Human intelligence is so multifaceted, so complex, so varied, that no standardized testing system can be expected to capture it. –William Hiss
There’s a new study out, published just this month, that confirms what teachers and college admissions people already know: college admissions tests such as SAT and ACT don’t really predict success in college, particularly if the student’s high school grades aren’t that stellar.
The study was done by William Hiss, a retired dean of admissions at Bates College, a private liberal arts college in Lewiston, Maine, and Valerie Wilson Franks, a former assistant dean of admissions at Bates. Bates College had a test-optional admissions policy since 1984, even though it has always required students to submit their SAT scores. The school is highly selective of their applicants, but even though they realized back in the early 1980s that SAT scores don’t make that much of a difference, they had to prove it. That’s where Hiss and Franks came in. The school initiated its test-optional admissions policy back in 1984, but in order to do the study, they had to require students to submit SAT scores.
Most studies up to this time have been done by individual collages as in-house research, and these prior studies have convinced as many as 850 institutions of higher learning (as of 2012) to abandon standardized test scores or make them optional for admissions purposes. What makes this foundation-sponsored study different is that it compares scores from various standardized tests over eight cohort years in 33 different colleges and universities around the nation, including “twenty private colleges and universities, six public universities, five minority-serving institutions, and two arts institutions, a total of approximately 123,000 student records at institutions with enrollments from 50,000 students to 350, located in twenty-two US states and territories. They vary widely from a large scientific and technical university to a Native American college, from traditional liberal arts collages and universities to fine arts/design institutions to urban and rural minority-serving institutions.” (Quoted from the introduction to the study itself, which is published online here.)
What the study found is this: high school grades collected over a period of three years are much more valuable and reliable indicators of academic success than test scores, which represent student performance over a period of three hours on a Saturday morning. By looking at what types of students elect to submit standardized test scores or not, the study corroborated the idea that standardized tests work against certain students. Students who chose not to submit their test scores were more likely to be the first person in their family to attend college. They were also more likely to be minority students, women, Pell Grant recipients, and students with “learning differences.” However, the study also concluded that not every student who chose not to submit a standardized test score was a minority or one who needed a grant in order to attend college. A statistically significant group of students was white, middle class, and did not qualify for or did not seek a grant. The study found that students who chose not to submit their standardized test scores did just as well as those who submitted their scores for admission, as measured by their university GPA (grade-point average). Hiss and Franks’ study has a powerful potential as impetus for change in the way we run our institutions of higher learning in the United States.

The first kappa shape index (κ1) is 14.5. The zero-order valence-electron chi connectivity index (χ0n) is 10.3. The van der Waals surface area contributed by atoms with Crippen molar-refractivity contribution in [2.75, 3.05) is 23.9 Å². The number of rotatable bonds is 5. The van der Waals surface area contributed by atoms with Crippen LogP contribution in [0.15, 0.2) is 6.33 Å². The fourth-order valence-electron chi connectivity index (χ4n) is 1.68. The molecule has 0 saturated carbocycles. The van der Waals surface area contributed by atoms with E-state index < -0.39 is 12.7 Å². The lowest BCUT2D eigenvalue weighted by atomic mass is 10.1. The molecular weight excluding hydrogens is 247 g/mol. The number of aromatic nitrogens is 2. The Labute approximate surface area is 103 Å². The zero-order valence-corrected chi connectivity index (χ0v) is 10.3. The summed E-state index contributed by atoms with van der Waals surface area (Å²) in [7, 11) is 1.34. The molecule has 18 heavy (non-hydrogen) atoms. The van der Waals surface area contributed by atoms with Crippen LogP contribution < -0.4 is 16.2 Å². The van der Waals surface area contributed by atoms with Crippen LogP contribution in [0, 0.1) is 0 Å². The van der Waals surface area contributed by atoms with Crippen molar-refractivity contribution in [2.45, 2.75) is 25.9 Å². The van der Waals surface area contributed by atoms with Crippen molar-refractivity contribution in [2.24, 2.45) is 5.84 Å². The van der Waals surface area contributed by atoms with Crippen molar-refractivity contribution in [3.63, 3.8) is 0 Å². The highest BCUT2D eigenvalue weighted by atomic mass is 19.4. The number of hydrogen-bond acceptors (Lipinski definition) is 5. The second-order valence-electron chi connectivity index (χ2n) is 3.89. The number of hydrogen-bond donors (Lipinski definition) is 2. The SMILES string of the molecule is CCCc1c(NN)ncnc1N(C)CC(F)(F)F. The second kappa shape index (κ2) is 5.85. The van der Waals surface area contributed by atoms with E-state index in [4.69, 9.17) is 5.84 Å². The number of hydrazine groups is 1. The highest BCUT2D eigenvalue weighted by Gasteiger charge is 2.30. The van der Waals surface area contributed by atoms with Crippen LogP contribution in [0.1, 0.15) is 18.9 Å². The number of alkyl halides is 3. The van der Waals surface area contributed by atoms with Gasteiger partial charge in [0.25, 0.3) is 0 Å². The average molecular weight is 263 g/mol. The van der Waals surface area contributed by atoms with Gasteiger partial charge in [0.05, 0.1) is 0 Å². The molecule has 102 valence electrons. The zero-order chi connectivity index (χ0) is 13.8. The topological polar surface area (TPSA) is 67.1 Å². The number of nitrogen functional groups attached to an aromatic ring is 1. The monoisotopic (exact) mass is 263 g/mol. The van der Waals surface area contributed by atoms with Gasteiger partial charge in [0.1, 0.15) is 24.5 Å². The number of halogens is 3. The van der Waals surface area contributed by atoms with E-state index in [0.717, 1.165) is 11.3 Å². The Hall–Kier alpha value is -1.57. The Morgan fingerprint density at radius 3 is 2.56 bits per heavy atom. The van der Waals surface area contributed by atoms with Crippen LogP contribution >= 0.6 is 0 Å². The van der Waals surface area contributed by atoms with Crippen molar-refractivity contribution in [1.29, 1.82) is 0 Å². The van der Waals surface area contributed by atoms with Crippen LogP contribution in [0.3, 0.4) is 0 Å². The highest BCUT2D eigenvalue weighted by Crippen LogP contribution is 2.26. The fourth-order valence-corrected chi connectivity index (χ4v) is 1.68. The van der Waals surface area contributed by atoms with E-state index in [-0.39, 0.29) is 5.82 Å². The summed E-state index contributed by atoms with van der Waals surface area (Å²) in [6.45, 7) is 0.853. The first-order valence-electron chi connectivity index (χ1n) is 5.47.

How did standardized test scores for university admissions get started, anyway? Well, the very first IQ test was created in France, called the Binet-Simon Scale, after its two creators. The test had been commissioned by the French government to predict which public school students might need extra help, since they had just passed laws requiring all students to attend school. Psychologists and educators in the United States were interested in this test, so Sanford University took up the challenge of standardizing the test, which resulted in the Sanford-Binet Intelligence Quotient, the test which is still used today, now simply known as the “IQ” test.
When World War I started, the United States Army suddenly had a lot of recruits to deal with . The task was to match the knowledge and aptitude of recruits to particular assignments in the military. The Army Alpha test was created for recruits who could read, and Army Beta was given orally to recruits who were illiterate. After World War I, various IQ tests remained in use, not only in the military, but also to screen new immigrants at Ellis Island, a practice which led to sweeping generalizations about entire groups of people that were unconscionably inaccurate.